I learned a few things about the Albuquerque area from Stubby too. He told me that the Kimo Theatre, downtown, was decorated with swastikas.

“There was a big hullabaloo when the U.S. declared war against Nazi Germany,” he said. “Some people wanted to remove the swastikas, but they failed. They’re an ancient symbol of well-being, far predating the Nazis.” I made a special trip to see the swastikas. There they were, plain as day, in a border around the theater. Their setting among other Native American cultural symbols, however, dimmed their association with Nazism.
Occasionally, thunderstorms, perhaps from the North American Monsoon, would blow through the area. I told Stubby that I had been out on the mesa when one did so.

“Stay out of those arroyos when that happens,” he said. “They can fill up quickly and sweep you away.” I never suffered that fate, but several people did when I returned to the area decades later. One of them died.
I must have impressed Stubby with my work. Later in the fall, he told me that he had been looking for someone to take over the business and asked me if I would be interested. I hated to say no, but I did. I wasn’t ready to commit myself to such a venture. I had no background in business, and I wasn’t sure if I would even stay in New Mexico. I was homesick for the East Coast and ended up leaving New Mexico in early December.

Where It All Started
I returned to Albuquerque for a vacation in 2018 and visited SSPC while I was there. I knew that it was still in business, and I wanted to see what it was like. The office was dark, so I knocked on the shop door. A younger fellow—younger than I, anyway—peered out and eyed me cautiously. After I explained who I was and why I was there, he opened the door.

“Since they built the homeless shelter,” he said, pointing across the street, “I don’t open the doors to strangers anymore.”

The fellow’s name was Patrick Segura; he was the second owner since Stubby had sold the business. Patrick told me how the business had changed—it was much more computer-based—and how he was trying to get out of it. I asked to see the shop, and he let me in. I was disappointed: there was a lot of old stuff piled up everywhere. I told him what Stubby used to do and where. Not seeing the hydraulic paper cutter, I asked him what had happened to it.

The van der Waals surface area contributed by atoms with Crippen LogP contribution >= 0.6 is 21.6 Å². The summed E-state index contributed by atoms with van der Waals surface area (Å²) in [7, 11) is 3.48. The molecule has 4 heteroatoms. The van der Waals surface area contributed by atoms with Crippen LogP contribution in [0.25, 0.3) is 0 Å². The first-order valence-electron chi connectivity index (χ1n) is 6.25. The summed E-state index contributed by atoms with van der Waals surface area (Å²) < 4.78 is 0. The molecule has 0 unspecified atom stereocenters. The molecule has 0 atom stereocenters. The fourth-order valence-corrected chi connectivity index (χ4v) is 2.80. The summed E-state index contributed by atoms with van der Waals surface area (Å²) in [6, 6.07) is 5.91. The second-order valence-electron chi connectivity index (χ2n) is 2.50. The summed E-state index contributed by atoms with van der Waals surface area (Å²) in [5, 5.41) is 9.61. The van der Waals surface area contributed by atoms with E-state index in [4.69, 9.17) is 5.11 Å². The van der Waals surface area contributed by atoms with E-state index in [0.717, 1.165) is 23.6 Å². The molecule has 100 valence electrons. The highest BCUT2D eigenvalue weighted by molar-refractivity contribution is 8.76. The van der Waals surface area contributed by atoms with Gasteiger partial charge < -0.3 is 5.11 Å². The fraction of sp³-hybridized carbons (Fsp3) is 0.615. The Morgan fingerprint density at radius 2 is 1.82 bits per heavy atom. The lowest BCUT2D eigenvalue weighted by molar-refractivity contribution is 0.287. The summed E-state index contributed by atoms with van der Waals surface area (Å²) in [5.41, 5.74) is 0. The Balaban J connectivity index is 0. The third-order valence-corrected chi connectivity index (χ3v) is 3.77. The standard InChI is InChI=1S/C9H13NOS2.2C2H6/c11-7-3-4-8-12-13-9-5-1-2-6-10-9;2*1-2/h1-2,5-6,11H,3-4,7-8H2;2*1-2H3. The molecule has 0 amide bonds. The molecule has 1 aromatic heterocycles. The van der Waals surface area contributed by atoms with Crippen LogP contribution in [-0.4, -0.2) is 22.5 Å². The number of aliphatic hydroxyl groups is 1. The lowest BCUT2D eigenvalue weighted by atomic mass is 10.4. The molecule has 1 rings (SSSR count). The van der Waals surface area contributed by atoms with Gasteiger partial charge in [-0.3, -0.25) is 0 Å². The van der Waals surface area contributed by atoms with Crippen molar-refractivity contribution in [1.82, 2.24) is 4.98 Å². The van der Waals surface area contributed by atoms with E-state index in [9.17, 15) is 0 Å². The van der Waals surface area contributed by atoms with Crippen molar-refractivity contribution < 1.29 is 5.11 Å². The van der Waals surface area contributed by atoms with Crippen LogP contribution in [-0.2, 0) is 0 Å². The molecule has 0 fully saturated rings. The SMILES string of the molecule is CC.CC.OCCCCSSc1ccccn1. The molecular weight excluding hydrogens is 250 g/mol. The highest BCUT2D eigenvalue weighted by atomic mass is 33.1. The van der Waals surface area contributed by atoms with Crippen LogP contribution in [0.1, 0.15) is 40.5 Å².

“I tried to sell it,” he said. “I even went on eBay and Craig’s List, but I got no takers. Finally, I told a couple of homeless guys that if they would take it apart, they could have the metal and sell it for scrap. It took them all day to do it.” I was sad to hear about the paper cutter: it had helped me to make a living in two different places during my 20s.

Something else about the paper cutter bothered me. It was a massive machine—at least a few feet across, a few feet deep, and several feet high; it must have weighed hundreds of pounds. It had done its job, and done it well, for decades. No doubt it had been replaced by a more efficient, powerful, and/or sophisticated machine. It seemed a shame, though —a waste of resources—to get rid of it. At least, I hoped, it had found new life as something else.

Patrick and I talked about New Mexico’s economy, crime in Albuquerque and other things. Then it was time for him to get back to work and for me to go. Although I was disappointed with what had become of the shop, especially the paper cutter, I was glad that I had stopped by. I had revisited an important place, where I had gotten my first job after college. The business had changed, but the shop was still there.

Tim Micek is Professor of Education at Ohio Dominican University, where he coordinates the TESOL program. Tim spent six months in Albuquerque, N.M., as a screen printer’s apprentice and two months in South San Francisco as a hydraulic paper cutter operator. He is currently writing about his New Mexico experiences and may be reached at